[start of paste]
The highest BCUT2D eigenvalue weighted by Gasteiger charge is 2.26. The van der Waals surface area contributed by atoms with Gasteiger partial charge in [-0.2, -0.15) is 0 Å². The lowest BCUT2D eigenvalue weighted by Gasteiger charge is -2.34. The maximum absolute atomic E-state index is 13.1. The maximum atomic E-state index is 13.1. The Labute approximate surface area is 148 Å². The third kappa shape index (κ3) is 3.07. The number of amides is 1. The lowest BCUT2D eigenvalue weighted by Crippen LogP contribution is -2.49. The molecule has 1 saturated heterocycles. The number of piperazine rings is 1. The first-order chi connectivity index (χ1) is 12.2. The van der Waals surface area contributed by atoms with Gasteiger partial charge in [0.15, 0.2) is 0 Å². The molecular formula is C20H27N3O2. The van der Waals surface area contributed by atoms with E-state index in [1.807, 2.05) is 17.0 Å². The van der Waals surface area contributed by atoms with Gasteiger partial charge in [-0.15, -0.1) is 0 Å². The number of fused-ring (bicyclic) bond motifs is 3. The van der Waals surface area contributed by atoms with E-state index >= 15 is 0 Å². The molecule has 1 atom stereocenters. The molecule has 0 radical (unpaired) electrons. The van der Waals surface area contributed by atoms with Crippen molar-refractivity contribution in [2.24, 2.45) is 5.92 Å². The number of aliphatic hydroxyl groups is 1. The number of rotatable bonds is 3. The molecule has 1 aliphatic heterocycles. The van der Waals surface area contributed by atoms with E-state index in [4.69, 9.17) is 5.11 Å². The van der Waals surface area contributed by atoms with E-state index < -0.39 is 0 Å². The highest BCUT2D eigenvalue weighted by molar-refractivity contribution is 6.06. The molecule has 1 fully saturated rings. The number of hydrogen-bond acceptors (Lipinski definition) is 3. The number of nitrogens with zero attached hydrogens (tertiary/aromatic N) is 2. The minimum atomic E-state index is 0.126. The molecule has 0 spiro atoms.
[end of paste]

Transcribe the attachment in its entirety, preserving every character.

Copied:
The highest BCUT2D eigenvalue weighted by Gasteiger charge is 2.26. The van der Waals surface area contributed by atoms with Gasteiger partial charge in [-0.2, -0.15) is 0 Å². The lowest BCUT2D eigenvalue weighted by Gasteiger charge is -2.34. The maximum absolute atomic E-state index is 13.1. The maximum atomic E-state index is 13.1. The Labute approximate surface area is 148 Å². The third kappa shape index (κ3) is 3.07. The number of amides is 1. The lowest BCUT2D eigenvalue weighted by Crippen LogP contribution is -2.49. The molecule has 1 saturated heterocycles. The number of piperazine rings is 1. The first-order chi connectivity index (χ1) is 12.2. The van der Waals surface area contributed by atoms with Gasteiger partial charge in [0.15, 0.2) is 0 Å². The molecular formula is C20H27N3O2. The van der Waals surface area contributed by atoms with E-state index in [1.807, 2.05) is 17.0 Å². The van der Waals surface area contributed by atoms with Gasteiger partial charge in [-0.15, -0.1) is 0 Å². The number of fused-ring (bicyclic) bond motifs is 3. The van der Waals surface area contributed by atoms with E-state index >= 15 is 0 Å². The molecule has 1 atom stereocenters. The molecule has 0 radical (unpaired) electrons. The van der Waals surface area contributed by atoms with Crippen molar-refractivity contribution in [2.24, 2.45) is 5.92 Å². The number of aliphatic hydroxyl groups is 1. The number of rotatable bonds is 3. The molecule has 1 aliphatic heterocycles. The van der Waals surface area contributed by atoms with E-state index in [4.69, 9.17) is 5.11 Å². The van der Waals surface area contributed by atoms with E-state index < -0.39 is 0 Å². The highest BCUT2D eigenvalue weighted by molar-refractivity contribution is 6.06. The molecule has 1 fully saturated rings. The number of hydrogen-bond acceptors (Lipinski definition) is 3. The number of nitrogens with zero attached hydrogens (tertiary/aromatic N) is 2. The minimum atomic E-state index is 0.126. The molecule has 0 spiro atoms.